3. Applicants can learn the order of the lights presented and use other cues to correctly name the lights, particularly if the starting point and order of presentation are not varied.

    4. The variability in outcome on repeated lantern test protocols is high which results in many false positives and negatives.

    5. Lanterns do not diagnose or quantify either the type or the severity of colour vision loss.

    6. A significant proportion of deutan subjects (in particular) pass lantern tests based on red, green and white lights without guaranteeing minimum colour deficiency.
       
    7. Different organisations/states performing the tests and interpreting the results have different definitions of what constitutes a pass.

    8. Many lanterns were not specifically designed for aviation purposes so the colour of the lights used and the intensity do not necessarily represent a proper representation of the coloured signals/ lights used in aviation.

    Anomaloscope Tests

    Colour vision requirements and assessment of 'colour safety' based on anomaloscope tests (i.e., dichromatic, RG colour matching tests) have the following problems.

    1. Inconsistent application of the manufacturers' instructions for the conduct of the tests by the test operator/institution.

    2. Calibration and proper maintenance cannot be demonstrated and 'normal' match parameters are usually needed when the light source is replaced, etc.

    3. There can be substantial differences in testing between anomaloscope type and models,  such as the use of white, interstimulus adapting fields.

    4. Although anomaloscopes (which employ a dichromatic Rayleigh match) distinguish between the type of RG colour deficiency (e.g., protan- vs deutan-like deficiency) the severity of colour vision loss and whether the applicant is 'colour safe' cannot be demonstrated.

    5. Different organisations/states performing the tests and interpreting the results have different definitions of what constitutes a pass. This particularly relates to interpretation of the matching midpoint and the size of the matching range. Applicants with a 'normal' matching mid-point as tested might have a large range, and those with a very abnormal midpoint might have a small matching range, often well within the mean matching range measured in normal trichromats.

    6. Some subjects exhibit 'extreme' anomalous matches that spread over the midpoint measured in normal trichromats. These subjects cannot therefore be diagnosed as either deutan- or protan-like.

    7. A small proportion of subjects exhibit normal Rayleigh matches, but demonstrate significant loss of RG chromatic sensitivity in other tests. The opposite is also the case when subjects with heavily abnormal anomaloscope midpoints exhibit completely normal RG chromatic sensitivity.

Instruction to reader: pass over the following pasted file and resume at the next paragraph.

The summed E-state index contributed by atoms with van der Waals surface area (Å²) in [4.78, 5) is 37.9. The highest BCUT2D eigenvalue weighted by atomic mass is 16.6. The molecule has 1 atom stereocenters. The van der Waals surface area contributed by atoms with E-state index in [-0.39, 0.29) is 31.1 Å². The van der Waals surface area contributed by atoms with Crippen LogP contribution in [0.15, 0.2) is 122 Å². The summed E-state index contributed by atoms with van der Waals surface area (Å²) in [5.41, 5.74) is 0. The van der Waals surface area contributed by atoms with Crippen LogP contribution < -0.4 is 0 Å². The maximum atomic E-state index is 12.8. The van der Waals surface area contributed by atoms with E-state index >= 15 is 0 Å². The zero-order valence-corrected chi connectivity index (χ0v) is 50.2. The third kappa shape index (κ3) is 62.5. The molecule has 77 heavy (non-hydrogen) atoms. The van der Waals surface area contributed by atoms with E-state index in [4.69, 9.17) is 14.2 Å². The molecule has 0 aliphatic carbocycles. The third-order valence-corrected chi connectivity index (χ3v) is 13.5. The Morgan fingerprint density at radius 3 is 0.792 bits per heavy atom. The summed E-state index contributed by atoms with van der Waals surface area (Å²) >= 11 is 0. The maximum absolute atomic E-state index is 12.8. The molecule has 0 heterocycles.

8. Anomaloscopes were designed for clinical diagnostic reasons and not specifically designed for use in aviation to determine whether an individual is colour safe of not. They can determine whether subjects are normal trichromats with a normal matching mid-point and  normal matching range.

    The Colour Assessment and Diagnosis (CAD) Test

    The Colour Assessment and Diagnosis (CAD) Test provides an accurate and reproducible assessment of an applicant's class of colour vision and severity of RG and YB colour vison loss. The latter can be used to set Pass / Fail limits that do not discriminate against applicants with mild to moderate RG colour deficiency who have been shown to carry out the safety-critical, colour related tasks as well as normal trichromats.  

    The CAD test cannot be learnt and there are no cues the applicant could use to pass it. The results reflect only the RG and the YB sensitivity of the eye.  The results are expressed in Standard Normal CAD units (i.e., RG = 1.0 and YB = 1.0) which represent the median RG and YB colour signal strengths for young, healthy normal trichromats. A threshold of 6 units means that the applicant requires 6 times greater colour signal strength than the standard CAD observer. 

    Upper limits that describe the binocular and the monocular performance of normal trichromats as a function of age (~ 8 to 85 yrs of age) are incorporated in the test. These are used to screen reliably for normal trichromatic colour vision and also make it possible to detect the presence of retinal or / and systemic diseases that affect vision.  The CAD test can also detect acquired deficiencies, even when acquired loss is present in applicants with congenital RG colour deficiency.

    Reference Material

    1. CAA Paper 2006/04 Part 1 : Minimum Colour Vision Requirements for Flight Crew: The Use of Colour Signals and the Assessment of Colour Vision Requirements in Aviation.

    2. CAA Paper 2006/04 Part 2: Minimum Colour Vision requirements for Professional Flight Crew: Task Analysis

    3. CAA Paper 2009/04: Minimum Colour Vision Requirements for Professional Flight Crew. Recommendations for new colour vision standard 

    4. Barbur JL, Rodriguez-Carmona M, Harlow JA, Mancuso K, Neitz J, Neitz M. A study of unusual Rayleigh matches in deutan deficiency. Vis Neurosci. 2008 May-Jun;25(3):507-16.

    5. Squire TJ, Rodriguez-Carmona M, Evans Adb, Barbur Jl. Color Vision Tests For Aviation: Comparison Of The Anomaloscope And Three Lantern Types. . Aviat Space Environ Med 2005; 76:421-9.

    6. Detailed Interpretation Of The Nagel Anomaloscope.     

    7. Cole BL, Vingrys AJ. Who fails lantern tests? Doc Ophthalmol. 1983 May 1;55(3):157-75.

    8. Watson DB. Lack of international uniformity in assessing color vision deficiency in professional pilots. Aviat Space Environ Med. 2014 Feb;85(2):148-59.

    9. Barbur JL, Rodriguez-Carmona M. 'Color vision changes in normal aging'. In: A.J. E, M.D. F, A. F, eds. Handbook of Color Psychology. 1. Cambridge, UK: Cambridge University Press; 2015. p. 180-96.

    10. Barbur, JL and Rodriguez-Carmona, M. Colour vision requirements in visually demanding occupations Dr Medical Bulleting. 2017,1-27.

    11. Hovis, JK. Repeatability of the Holmes-Wright Type A Lantern Color Vision Test. Aviat. Space Environ. Med 2008; 79 1028-33.